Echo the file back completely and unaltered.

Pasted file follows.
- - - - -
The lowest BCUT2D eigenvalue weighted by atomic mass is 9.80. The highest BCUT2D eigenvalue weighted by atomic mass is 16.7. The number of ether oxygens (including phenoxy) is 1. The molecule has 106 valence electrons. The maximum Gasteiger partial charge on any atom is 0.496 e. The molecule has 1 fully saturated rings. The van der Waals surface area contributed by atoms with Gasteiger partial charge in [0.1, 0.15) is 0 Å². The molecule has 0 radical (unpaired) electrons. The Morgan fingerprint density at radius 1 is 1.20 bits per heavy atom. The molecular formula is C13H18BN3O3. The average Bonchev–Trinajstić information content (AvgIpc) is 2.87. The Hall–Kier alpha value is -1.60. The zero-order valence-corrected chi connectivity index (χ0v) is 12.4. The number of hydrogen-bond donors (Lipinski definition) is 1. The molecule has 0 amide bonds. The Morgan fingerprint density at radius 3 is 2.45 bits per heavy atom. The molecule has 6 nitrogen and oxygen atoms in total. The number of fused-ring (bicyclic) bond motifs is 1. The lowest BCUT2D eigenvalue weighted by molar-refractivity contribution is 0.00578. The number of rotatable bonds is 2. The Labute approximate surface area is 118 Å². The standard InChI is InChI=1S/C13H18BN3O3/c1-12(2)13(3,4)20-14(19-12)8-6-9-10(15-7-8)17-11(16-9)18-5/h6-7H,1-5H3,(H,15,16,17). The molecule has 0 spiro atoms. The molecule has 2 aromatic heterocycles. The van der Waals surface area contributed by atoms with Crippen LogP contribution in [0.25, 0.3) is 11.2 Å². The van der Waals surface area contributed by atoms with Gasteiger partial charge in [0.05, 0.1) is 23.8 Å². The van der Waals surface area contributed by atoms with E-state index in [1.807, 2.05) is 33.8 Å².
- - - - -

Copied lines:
The lowest BCUT2D eigenvalue weighted by atomic mass is 9.80. The highest BCUT2D eigenvalue weighted by atomic mass is 16.7. The number of ether oxygens (including phenoxy) is 1. The molecule has 106 valence electrons. The maximum Gasteiger partial charge on any atom is 0.496 e. The molecule has 1 fully saturated rings. The van der Waals surface area contributed by atoms with Gasteiger partial charge in [0.1, 0.15) is 0 Å². The molecule has 0 radical (unpaired) electrons. The Morgan fingerprint density at radius 1 is 1.20 bits per heavy atom. The molecular formula is C13H18BN3O3. The average Bonchev–Trinajstić information content (AvgIpc) is 2.87. The Hall–Kier alpha value is -1.60. The zero-order valence-corrected chi connectivity index (χ0v) is 12.4. The number of hydrogen-bond donors (Lipinski definition) is 1. The molecule has 0 amide bonds. The Morgan fingerprint density at radius 3 is 2.45 bits per heavy atom. The molecule has 6 nitrogen and oxygen atoms in total. The number of fused-ring (bicyclic) bond motifs is 1. The lowest BCUT2D eigenvalue weighted by molar-refractivity contribution is 0.00578. The number of rotatable bonds is 2. The Labute approximate surface area is 118 Å². The standard InChI is InChI=1S/C13H18BN3O3/c1-12(2)13(3,4)20-14(19-12)8-6-9-10(15-7-8)17-11(16-9)18-5/h6-7H,1-5H3,(H,15,16,17). The molecule has 0 spiro atoms. The molecule has 2 aromatic heterocycles. The van der Waals surface area contributed by atoms with Crippen LogP contribution in [0.25, 0.3) is 11.2 Å². The van der Waals surface area contributed by atoms with Gasteiger partial charge in [0.05, 0.1) is 23.8 Å². The van der Waals surface area contributed by atoms with E-state index in [1.807, 2.05) is 33.8 Å².